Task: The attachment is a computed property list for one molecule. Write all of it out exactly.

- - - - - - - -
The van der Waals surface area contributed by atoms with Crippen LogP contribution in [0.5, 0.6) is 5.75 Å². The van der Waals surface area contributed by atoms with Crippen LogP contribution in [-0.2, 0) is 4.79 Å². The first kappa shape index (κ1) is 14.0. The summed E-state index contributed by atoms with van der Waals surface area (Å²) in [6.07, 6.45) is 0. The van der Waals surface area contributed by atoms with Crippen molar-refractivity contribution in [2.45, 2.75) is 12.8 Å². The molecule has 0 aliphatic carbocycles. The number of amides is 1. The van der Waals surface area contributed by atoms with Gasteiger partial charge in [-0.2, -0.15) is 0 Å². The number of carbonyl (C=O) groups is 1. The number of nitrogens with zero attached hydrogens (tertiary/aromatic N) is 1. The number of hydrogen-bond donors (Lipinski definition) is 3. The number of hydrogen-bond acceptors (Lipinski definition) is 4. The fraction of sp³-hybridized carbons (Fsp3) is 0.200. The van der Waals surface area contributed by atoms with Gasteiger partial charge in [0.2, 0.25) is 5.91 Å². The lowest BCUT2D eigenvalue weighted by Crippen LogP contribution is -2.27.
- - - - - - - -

The van der Waals surface area contributed by atoms with Crippen LogP contribution in [0.5, 0.6) is 5.75 Å². The van der Waals surface area contributed by atoms with Crippen LogP contribution in [-0.2, 0) is 4.79 Å². The first kappa shape index (κ1) is 14.0. The summed E-state index contributed by atoms with van der Waals surface area (Å²) in [6.07, 6.45) is 0. The van der Waals surface area contributed by atoms with Crippen molar-refractivity contribution in [2.45, 2.75) is 12.8 Å². The molecule has 0 aliphatic carbocycles. The number of amides is 1. The van der Waals surface area contributed by atoms with Gasteiger partial charge in [-0.2, -0.15) is 0 Å². The number of carbonyl (C=O) groups is 1. The number of nitrogens with zero attached hydrogens (tertiary/aromatic N) is 1. The number of hydrogen-bond donors (Lipinski definition) is 3. The number of hydrogen-bond acceptors (Lipinski definition) is 4. The fraction of sp³-hybridized carbons (Fsp3) is 0.200. The van der Waals surface area contributed by atoms with Gasteiger partial charge in [0.2, 0.25) is 5.91 Å². The lowest BCUT2D eigenvalue weighted by Crippen LogP contribution is -2.27.